We must avoid allegorising the parables by turning them into something Jesus never intended for them to be, reading into a parable our own church’s theology. Parables are among the most abused and mistreated stories ever told. They have been twisted, subverted, realigned and psychologized for centuries by pastors and scholars alike, making them mirror theologies Jesus that never intended them to communicate.

Jesus parables have been described as works of art and as weapons of conflict with opponents. His teaching delighted and brought instruction to many while also causing offence to others.

Parables are more than stories. A common definition is that a parable is “an earthly story with a heavenly meaning.” Although there is some truth in this saying, parables are much more than illustrations and although some are concerned with future eschatology, they are not about heaven. They are directed to life on this earth.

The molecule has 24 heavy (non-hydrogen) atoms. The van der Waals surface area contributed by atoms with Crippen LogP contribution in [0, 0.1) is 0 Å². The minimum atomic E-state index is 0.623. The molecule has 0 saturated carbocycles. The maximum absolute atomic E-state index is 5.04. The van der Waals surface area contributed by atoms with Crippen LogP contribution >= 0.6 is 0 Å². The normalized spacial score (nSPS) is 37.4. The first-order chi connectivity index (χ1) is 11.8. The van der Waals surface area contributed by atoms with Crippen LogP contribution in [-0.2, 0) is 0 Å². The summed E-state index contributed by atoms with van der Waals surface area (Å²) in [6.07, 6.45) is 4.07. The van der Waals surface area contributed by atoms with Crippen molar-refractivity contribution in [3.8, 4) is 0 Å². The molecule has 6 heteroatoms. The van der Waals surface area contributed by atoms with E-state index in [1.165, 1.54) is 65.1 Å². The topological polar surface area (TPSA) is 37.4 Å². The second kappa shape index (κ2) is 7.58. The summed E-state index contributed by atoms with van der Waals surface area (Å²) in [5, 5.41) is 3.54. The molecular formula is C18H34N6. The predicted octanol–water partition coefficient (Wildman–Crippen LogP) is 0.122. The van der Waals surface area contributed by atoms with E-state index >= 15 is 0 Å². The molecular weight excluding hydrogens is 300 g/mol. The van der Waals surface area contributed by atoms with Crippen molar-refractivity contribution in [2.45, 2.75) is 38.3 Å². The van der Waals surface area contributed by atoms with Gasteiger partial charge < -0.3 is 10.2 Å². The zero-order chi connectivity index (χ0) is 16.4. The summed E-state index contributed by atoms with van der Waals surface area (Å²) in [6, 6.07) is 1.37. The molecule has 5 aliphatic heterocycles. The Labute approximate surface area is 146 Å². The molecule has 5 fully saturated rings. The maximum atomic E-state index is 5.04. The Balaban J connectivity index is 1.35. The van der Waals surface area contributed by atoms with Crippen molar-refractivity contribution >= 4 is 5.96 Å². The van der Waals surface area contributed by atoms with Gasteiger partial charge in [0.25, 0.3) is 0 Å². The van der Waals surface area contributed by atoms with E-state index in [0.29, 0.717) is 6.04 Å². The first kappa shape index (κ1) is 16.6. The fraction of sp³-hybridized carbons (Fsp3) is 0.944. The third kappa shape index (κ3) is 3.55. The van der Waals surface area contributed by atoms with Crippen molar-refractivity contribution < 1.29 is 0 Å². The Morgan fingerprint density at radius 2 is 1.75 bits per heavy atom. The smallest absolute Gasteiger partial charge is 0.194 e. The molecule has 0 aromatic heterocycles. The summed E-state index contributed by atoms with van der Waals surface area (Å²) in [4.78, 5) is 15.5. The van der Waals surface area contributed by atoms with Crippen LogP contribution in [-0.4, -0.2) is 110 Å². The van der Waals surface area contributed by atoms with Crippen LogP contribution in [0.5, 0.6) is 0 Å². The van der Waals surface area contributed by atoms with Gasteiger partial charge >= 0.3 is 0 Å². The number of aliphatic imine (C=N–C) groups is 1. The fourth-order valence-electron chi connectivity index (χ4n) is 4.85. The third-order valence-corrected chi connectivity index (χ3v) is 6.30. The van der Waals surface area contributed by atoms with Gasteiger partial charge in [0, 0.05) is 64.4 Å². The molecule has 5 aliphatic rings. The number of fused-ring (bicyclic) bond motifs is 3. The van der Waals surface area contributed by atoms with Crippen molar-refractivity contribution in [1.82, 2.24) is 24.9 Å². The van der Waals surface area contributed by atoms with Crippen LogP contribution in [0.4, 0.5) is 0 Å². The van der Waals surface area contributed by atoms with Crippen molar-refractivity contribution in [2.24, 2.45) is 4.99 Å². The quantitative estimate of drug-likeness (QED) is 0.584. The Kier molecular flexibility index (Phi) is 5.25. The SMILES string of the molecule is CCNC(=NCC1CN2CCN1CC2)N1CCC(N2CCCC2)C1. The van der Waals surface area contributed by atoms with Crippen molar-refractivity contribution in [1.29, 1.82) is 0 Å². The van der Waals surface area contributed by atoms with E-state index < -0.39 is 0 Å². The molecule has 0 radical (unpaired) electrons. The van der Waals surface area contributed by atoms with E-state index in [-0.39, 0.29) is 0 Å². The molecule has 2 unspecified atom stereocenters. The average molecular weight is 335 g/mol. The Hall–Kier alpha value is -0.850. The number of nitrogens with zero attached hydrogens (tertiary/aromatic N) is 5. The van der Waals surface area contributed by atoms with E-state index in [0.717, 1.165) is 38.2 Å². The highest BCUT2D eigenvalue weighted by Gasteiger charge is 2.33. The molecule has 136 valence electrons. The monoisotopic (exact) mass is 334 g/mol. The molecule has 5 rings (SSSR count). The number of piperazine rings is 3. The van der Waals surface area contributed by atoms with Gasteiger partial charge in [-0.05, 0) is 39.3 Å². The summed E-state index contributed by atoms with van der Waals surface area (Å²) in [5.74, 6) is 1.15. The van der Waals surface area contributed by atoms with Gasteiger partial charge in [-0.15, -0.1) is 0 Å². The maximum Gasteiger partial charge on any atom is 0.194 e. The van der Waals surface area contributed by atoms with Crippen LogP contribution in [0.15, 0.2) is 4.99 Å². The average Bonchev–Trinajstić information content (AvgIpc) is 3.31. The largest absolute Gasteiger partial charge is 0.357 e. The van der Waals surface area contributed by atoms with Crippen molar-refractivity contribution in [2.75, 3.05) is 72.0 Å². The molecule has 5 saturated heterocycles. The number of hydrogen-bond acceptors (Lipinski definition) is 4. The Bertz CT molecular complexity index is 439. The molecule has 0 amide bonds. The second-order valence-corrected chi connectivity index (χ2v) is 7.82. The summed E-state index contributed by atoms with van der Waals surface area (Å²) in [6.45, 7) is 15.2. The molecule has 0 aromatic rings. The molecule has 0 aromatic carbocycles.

Parables are expanded analogies using comparisons and contrasts with the intent of convincing and persuading. They create an imaginary world that reflects reality.

Parables are a form of indirect communication that give a person handles for understanding truth. Through their creativity, they engage our attention and interest then force us to think in fresh ways. Their ultimate aim is to awaken insight, stimulate the conscience (through reflection) and move to action. [A good parable creates distance, provokes and appeals. By creating distance it gives the hearer/reader space to reconsider] Jesus wanted people to stop, reconsider their ways, and change their behaviour. They seek to goad people into the action that the gospel deserves and the kingdom demands.

Examples: